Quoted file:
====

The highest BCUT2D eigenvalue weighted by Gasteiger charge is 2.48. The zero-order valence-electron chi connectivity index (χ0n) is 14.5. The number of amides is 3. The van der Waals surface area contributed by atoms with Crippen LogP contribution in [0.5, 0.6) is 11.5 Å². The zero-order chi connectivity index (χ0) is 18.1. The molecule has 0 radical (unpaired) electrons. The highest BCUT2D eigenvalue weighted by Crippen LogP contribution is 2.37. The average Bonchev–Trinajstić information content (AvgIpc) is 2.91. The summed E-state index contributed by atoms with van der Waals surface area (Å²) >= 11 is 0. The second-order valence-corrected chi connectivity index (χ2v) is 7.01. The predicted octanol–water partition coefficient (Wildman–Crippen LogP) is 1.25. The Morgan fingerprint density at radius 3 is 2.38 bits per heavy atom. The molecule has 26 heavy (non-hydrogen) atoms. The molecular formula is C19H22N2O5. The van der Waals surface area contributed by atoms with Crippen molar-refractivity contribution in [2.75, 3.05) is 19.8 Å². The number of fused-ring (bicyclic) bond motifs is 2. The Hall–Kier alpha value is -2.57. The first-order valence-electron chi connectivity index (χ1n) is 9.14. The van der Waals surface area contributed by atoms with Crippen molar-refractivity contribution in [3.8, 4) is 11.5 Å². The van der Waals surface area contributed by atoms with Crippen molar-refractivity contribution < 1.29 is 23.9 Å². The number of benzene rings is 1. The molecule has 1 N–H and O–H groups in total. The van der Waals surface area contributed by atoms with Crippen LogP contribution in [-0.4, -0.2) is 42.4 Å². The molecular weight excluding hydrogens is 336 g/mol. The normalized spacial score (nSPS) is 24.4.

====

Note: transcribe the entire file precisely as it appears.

The highest BCUT2D eigenvalue weighted by Gasteiger charge is 2.48. The zero-order valence-electron chi connectivity index (χ0n) is 14.5. The number of amides is 3. The van der Waals surface area contributed by atoms with Crippen LogP contribution in [0.5, 0.6) is 11.5 Å². The zero-order chi connectivity index (χ0) is 18.1. The molecule has 0 radical (unpaired) electrons. The highest BCUT2D eigenvalue weighted by Crippen LogP contribution is 2.37. The average Bonchev–Trinajstić information content (AvgIpc) is 2.91. The summed E-state index contributed by atoms with van der Waals surface area (Å²) >= 11 is 0. The second-order valence-corrected chi connectivity index (χ2v) is 7.01. The predicted octanol–water partition coefficient (Wildman–Crippen LogP) is 1.25. The Morgan fingerprint density at radius 3 is 2.38 bits per heavy atom. The molecule has 26 heavy (non-hydrogen) atoms. The molecular formula is C19H22N2O5. The van der Waals surface area contributed by atoms with Crippen molar-refractivity contribution in [2.75, 3.05) is 19.8 Å². The number of fused-ring (bicyclic) bond motifs is 2. The Hall–Kier alpha value is -2.57. The first-order valence-electron chi connectivity index (χ1n) is 9.14. The van der Waals surface area contributed by atoms with Crippen molar-refractivity contribution in [3.8, 4) is 11.5 Å². The van der Waals surface area contributed by atoms with Crippen molar-refractivity contribution < 1.29 is 23.9 Å². The number of benzene rings is 1. The molecule has 1 N–H and O–H groups in total. The van der Waals surface area contributed by atoms with Crippen LogP contribution in [-0.4, -0.2) is 42.4 Å². The molecular weight excluding hydrogens is 336 g/mol. The normalized spacial score (nSPS) is 24.4.